In 2014, 24-year-old Sergio Lopez was with a friend on a lunch break in McAllen Texas. He ordered a veggie taco after asking if the taco contained peanuts, to which Sergio was highly allergic. He was assured it did not.
Upon receiving his takeout order, Sergio asked again and was told a second time that the order did not contain peanuts.
While eating his lunch outside the music academy where he worked, he began feeling a tingling sensation, a telltale symptom of an allergic reaction.
“So, he called [the restaurant]… it’s on his telephone. He spoke to them for a minute and a half, and they again told him ‘It’s just spices’,” said his mom, Belinda Vaca.
Sergio finished eating his taco and went back to work. There, he was seen grabbing his throat, saying, “They lied to me! They lied to me!”
A coworker drove him to the hospital while he kicked and screamed, struggling to breathe. The coworker spotted a private ambulance along the way, and Sergio got out, waving his hands before he lost consciousness.
Vaca arrived at the hospital to find her son covered with tubes, comatose.
Less than eight hours after her son had eaten the taco, Vaca was ordered to leave the room as medical personnel rushed in. Shortly afterward, she was asked if she wanted to say her last goodbye to her son.
Sergio died early the next morning. His mom said the autopsy concluded his cause of death was anaphylaxis triggered by peanuts.
Later that same day, Vaca returned to the restaurant with a co-worker who ordered the same taco and asked what the ingredients were. The owner came out and told her that peanut butter was one of the main ingredients.
She recalls the coworker telling him: “My friend just lost her son this morning because you told him no. He asked three times and you told him no that it doesn’t have peanuts.”
The owner replied: “Oh, well he asked for peanuts. This has peanut butter.”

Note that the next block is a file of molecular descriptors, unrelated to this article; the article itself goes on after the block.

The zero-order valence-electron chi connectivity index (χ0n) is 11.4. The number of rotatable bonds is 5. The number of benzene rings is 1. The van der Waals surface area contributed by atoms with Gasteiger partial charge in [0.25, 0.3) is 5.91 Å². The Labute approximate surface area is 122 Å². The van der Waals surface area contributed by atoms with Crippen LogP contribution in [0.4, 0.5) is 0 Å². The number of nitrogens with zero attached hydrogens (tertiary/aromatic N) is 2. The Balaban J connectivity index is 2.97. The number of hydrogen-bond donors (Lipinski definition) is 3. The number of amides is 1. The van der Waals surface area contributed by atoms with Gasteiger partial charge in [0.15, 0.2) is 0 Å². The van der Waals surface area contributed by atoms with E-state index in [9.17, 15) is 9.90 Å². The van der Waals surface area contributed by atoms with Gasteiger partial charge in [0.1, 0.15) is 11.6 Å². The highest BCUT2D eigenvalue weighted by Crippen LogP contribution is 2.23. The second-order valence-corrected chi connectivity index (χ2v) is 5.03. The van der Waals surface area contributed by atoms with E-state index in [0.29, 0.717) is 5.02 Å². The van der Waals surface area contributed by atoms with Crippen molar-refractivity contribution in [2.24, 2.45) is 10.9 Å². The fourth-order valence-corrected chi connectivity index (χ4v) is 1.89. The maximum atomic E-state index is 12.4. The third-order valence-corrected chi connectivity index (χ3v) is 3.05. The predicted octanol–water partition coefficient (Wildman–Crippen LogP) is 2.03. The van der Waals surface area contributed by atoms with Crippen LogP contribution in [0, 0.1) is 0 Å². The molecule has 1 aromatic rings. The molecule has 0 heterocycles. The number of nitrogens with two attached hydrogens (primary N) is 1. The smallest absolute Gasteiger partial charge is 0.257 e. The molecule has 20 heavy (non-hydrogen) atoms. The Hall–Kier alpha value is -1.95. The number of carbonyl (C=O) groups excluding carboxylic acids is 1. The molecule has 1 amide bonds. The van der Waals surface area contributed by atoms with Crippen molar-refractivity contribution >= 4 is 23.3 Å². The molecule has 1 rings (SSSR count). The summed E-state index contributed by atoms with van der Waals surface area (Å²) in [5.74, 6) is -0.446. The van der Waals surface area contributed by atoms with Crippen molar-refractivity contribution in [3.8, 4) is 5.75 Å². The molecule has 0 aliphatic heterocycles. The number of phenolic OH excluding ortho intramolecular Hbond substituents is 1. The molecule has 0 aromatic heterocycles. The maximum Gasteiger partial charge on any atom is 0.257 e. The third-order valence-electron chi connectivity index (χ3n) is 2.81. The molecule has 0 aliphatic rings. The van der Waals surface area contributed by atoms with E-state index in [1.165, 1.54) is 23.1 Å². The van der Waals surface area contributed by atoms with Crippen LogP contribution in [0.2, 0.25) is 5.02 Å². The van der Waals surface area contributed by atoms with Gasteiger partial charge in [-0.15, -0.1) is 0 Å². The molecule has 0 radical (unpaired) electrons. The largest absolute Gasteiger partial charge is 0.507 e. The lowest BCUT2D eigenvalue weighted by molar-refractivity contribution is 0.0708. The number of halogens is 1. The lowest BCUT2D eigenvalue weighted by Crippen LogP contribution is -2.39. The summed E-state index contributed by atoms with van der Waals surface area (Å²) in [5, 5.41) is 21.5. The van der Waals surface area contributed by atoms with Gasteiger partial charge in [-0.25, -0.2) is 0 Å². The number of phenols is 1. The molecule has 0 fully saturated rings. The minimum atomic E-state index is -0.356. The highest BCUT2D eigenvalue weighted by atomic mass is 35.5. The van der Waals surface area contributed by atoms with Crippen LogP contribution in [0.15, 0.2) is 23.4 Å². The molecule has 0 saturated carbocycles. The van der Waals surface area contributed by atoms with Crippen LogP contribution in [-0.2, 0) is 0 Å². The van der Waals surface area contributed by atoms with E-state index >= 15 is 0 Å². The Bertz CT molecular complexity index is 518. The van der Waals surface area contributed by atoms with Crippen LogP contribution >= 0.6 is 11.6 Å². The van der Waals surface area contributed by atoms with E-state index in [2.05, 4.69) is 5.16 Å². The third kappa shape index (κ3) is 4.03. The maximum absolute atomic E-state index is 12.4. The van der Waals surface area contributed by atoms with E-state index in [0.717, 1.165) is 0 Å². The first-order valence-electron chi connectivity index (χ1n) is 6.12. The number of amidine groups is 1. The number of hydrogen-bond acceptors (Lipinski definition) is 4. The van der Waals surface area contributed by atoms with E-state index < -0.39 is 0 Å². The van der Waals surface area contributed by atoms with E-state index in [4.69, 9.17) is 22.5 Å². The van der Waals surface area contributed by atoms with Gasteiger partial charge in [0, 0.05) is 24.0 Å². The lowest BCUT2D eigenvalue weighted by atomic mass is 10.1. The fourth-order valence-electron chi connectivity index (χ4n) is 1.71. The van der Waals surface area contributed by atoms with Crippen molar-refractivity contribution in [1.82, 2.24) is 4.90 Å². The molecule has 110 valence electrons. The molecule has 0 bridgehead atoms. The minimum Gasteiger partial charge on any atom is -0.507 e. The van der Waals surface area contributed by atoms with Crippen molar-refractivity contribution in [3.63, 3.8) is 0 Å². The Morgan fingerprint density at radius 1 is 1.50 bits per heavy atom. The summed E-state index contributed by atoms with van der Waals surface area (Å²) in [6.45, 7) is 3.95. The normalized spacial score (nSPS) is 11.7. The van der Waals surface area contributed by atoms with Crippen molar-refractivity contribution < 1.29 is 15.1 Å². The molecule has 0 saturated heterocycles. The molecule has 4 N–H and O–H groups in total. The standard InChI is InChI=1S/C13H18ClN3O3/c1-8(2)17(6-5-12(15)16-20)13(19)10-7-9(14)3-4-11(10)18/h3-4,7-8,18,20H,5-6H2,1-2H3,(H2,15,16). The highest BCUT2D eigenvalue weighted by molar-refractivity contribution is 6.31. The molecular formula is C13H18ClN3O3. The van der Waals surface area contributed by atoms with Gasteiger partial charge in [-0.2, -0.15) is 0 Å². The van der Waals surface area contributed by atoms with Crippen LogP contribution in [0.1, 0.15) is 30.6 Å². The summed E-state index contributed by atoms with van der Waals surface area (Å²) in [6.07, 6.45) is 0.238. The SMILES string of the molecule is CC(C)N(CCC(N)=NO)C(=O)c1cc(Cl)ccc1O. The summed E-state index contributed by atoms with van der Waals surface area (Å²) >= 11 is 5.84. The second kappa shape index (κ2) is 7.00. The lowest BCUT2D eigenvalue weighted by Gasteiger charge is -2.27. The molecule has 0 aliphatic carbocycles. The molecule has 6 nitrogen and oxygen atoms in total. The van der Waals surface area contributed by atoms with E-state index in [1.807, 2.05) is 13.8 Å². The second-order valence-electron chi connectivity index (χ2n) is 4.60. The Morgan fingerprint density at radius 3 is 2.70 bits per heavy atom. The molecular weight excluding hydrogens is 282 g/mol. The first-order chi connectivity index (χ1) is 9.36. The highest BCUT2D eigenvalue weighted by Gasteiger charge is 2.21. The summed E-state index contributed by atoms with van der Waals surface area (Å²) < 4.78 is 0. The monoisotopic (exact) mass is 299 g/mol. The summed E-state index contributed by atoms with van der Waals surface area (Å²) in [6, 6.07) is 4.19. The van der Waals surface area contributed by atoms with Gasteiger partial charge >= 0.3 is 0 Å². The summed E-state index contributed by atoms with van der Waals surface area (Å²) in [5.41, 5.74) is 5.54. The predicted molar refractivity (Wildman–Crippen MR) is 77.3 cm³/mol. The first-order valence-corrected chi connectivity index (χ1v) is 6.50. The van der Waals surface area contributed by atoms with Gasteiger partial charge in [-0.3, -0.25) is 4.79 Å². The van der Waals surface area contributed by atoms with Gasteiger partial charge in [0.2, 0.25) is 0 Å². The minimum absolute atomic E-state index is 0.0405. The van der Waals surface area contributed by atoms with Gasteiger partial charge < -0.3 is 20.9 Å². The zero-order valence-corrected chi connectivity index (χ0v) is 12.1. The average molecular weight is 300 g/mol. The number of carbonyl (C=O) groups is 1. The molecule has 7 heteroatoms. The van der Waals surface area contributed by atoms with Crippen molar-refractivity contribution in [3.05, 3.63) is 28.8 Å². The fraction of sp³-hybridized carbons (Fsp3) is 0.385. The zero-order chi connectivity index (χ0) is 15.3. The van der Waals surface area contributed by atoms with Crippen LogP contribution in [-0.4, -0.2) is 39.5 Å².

Sergio had plans of moving to Austin and his mother planned to transfer there to be closer to him. After his death, Vaca still moved to Austin.
“My office was two blocks from the Capitol,” she said. “I feel like God put everything there for me because that’s what I would do on my lunch hour and breaks. I would go to the Capitol and I would talk to people.”
Vaca met Senator Eddie Lucio Jr who understood the need for a bill and was the first to sponsor her in 2015. She was warned the effort could take up to 20 years.
Vaca spent the better part of the next decade working to advance her legislation, meeting with legislators, and paying for flyers and T-shirts to promote her cause.
On May 29, Senate Bill 812 known as “The Sergio Lopez Food Allergy Awareness Act” was sent to Gov Greg Abbott. On June 18, it was filed without his signature, becoming law.
The legislation, which takes effect on September 1, 2023, requires specific food training programs and adds food allergy topics to the state’s Food Manager Certification exam. Restaurants must also display a standardized poster with information about food allergies and responses to allergic reactions.
But Vaca isn’t done fighting. She plans on heading to Washington DC to push for federal legislation in memory of Sergio.
“It might take me my whole life until I die. It may not happen,” she said. “But, just like there is a Heimlich maneuver poster in every restaurant, why can’t there be a food allergy awareness poster in every restaurant in the United States to save lives?”
Here is a report from KARK with Ms Vaca’s story:
Our hearts go out to Ms Vaca for the tragic and avoidable loss of her son. We are grateful for her efforts to help prevent similar tragedies from befalling others in the allergic community and congratulate her on the passage of The Sergio Lopez Food Allergy Awareness Act. We also wish her much success in taking the legislation nationally.
We also want to take the opportunity to remind our readers of the importance of taking two epinephrine auto-injectors along everywhere, every time you leave home, and to administer the drug when you first suspect anaphylaxis.
Anaphylaxis is a life-threatening reaction to a food, drug, insect venom, or environmental substance. Epinephrine is the only drug that can halt and reverse the progression of anaphylaxis and must be administered promptly to prevent the worst outcomes.
But epinephrine can’t help you if it’s sitting in a medicine cabinet at home. Be sure to have your lifeline with you always.